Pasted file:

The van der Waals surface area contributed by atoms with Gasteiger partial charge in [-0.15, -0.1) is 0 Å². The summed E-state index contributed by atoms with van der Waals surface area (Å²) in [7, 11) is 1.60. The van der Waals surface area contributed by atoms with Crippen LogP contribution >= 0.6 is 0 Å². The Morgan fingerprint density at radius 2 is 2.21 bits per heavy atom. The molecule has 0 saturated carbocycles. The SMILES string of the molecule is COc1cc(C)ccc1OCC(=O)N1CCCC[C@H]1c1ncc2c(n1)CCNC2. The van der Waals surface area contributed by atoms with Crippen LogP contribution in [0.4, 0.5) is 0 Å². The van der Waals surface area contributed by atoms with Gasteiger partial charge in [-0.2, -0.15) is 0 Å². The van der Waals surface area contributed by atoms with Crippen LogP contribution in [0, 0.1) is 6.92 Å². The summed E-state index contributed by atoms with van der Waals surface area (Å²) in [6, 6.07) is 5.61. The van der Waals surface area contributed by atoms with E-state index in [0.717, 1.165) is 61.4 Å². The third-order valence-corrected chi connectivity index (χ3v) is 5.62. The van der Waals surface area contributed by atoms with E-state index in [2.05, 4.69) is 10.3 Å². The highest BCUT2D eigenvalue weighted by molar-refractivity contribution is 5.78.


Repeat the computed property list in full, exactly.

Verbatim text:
The van der Waals surface area contributed by atoms with Gasteiger partial charge in [-0.15, -0.1) is 0 Å². The summed E-state index contributed by atoms with van der Waals surface area (Å²) in [7, 11) is 1.60. The van der Waals surface area contributed by atoms with Crippen LogP contribution >= 0.6 is 0 Å². The Morgan fingerprint density at radius 2 is 2.21 bits per heavy atom. The molecule has 0 saturated carbocycles. The SMILES string of the molecule is COc1cc(C)ccc1OCC(=O)N1CCCC[C@H]1c1ncc2c(n1)CCNC2. The van der Waals surface area contributed by atoms with Crippen LogP contribution in [0.4, 0.5) is 0 Å². The van der Waals surface area contributed by atoms with Gasteiger partial charge in [-0.2, -0.15) is 0 Å². The van der Waals surface area contributed by atoms with Crippen LogP contribution in [0, 0.1) is 6.92 Å². The summed E-state index contributed by atoms with van der Waals surface area (Å²) in [6, 6.07) is 5.61. The van der Waals surface area contributed by atoms with E-state index in [0.717, 1.165) is 61.4 Å². The third-order valence-corrected chi connectivity index (χ3v) is 5.62. The van der Waals surface area contributed by atoms with E-state index in [2.05, 4.69) is 10.3 Å². The highest BCUT2D eigenvalue weighted by molar-refractivity contribution is 5.78.